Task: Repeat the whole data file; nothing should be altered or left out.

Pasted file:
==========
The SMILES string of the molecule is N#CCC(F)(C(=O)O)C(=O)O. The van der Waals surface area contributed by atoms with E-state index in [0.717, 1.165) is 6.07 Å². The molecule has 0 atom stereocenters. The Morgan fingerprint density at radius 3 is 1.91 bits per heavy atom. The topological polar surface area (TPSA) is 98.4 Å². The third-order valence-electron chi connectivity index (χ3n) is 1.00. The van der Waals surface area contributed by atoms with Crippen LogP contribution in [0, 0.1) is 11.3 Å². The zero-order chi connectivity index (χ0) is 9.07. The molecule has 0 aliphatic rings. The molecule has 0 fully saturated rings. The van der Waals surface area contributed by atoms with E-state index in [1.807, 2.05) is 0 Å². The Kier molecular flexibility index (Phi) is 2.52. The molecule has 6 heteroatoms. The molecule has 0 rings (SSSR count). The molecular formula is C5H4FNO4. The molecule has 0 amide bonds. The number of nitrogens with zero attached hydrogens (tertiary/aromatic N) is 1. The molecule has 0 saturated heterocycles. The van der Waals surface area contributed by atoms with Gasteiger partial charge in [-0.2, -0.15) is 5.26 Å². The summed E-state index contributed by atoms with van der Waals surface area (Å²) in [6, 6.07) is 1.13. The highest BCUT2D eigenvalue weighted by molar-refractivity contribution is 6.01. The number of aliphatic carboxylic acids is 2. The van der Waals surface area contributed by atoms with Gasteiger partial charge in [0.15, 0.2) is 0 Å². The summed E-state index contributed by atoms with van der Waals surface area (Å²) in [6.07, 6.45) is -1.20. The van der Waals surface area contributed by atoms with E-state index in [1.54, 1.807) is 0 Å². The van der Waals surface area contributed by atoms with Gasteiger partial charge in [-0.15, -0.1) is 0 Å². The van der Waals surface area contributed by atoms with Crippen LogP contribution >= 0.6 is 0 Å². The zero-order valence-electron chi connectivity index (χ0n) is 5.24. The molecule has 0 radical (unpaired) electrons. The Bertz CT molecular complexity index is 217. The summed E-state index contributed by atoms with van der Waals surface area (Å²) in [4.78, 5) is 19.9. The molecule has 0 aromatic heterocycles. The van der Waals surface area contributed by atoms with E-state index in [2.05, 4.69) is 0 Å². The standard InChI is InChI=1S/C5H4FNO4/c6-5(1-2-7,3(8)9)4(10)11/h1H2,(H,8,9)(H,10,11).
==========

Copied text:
The SMILES string of the molecule is N#CCC(F)(C(=O)O)C(=O)O. The van der Waals surface area contributed by atoms with E-state index in [0.717, 1.165) is 6.07 Å². The molecule has 0 atom stereocenters. The Morgan fingerprint density at radius 3 is 1.91 bits per heavy atom. The topological polar surface area (TPSA) is 98.4 Å². The third-order valence-electron chi connectivity index (χ3n) is 1.00. The van der Waals surface area contributed by atoms with Crippen LogP contribution in [0, 0.1) is 11.3 Å². The zero-order chi connectivity index (χ0) is 9.07. The molecule has 0 aliphatic rings. The molecule has 0 fully saturated rings. The van der Waals surface area contributed by atoms with E-state index in [1.807, 2.05) is 0 Å². The Kier molecular flexibility index (Phi) is 2.52. The molecule has 6 heteroatoms. The molecule has 0 rings (SSSR count). The molecular formula is C5H4FNO4. The molecule has 0 amide bonds. The number of nitrogens with zero attached hydrogens (tertiary/aromatic N) is 1. The molecule has 0 saturated heterocycles. The van der Waals surface area contributed by atoms with Gasteiger partial charge in [-0.2, -0.15) is 5.26 Å². The summed E-state index contributed by atoms with van der Waals surface area (Å²) in [6, 6.07) is 1.13. The highest BCUT2D eigenvalue weighted by molar-refractivity contribution is 6.01. The number of aliphatic carboxylic acids is 2. The van der Waals surface area contributed by atoms with Gasteiger partial charge in [0.15, 0.2) is 0 Å². The summed E-state index contributed by atoms with van der Waals surface area (Å²) in [6.07, 6.45) is -1.20. The van der Waals surface area contributed by atoms with E-state index in [1.54, 1.807) is 0 Å². The van der Waals surface area contributed by atoms with Gasteiger partial charge in [-0.15, -0.1) is 0 Å². The van der Waals surface area contributed by atoms with Crippen LogP contribution >= 0.6 is 0 Å². The zero-order valence-electron chi connectivity index (χ0n) is 5.24. The molecule has 0 radical (unpaired) electrons. The Bertz CT molecular complexity index is 217. The summed E-state index contributed by atoms with van der Waals surface area (Å²) in [4.78, 5) is 19.9. The molecule has 0 aromatic heterocycles. The van der Waals surface area contributed by atoms with E-state index in [2.05, 4.69) is 0 Å². The standard InChI is InChI=1S/C5H4FNO4/c6-5(1-2-7,3(8)9)4(10)11/h1H2,(H,8,9)(H,10,11).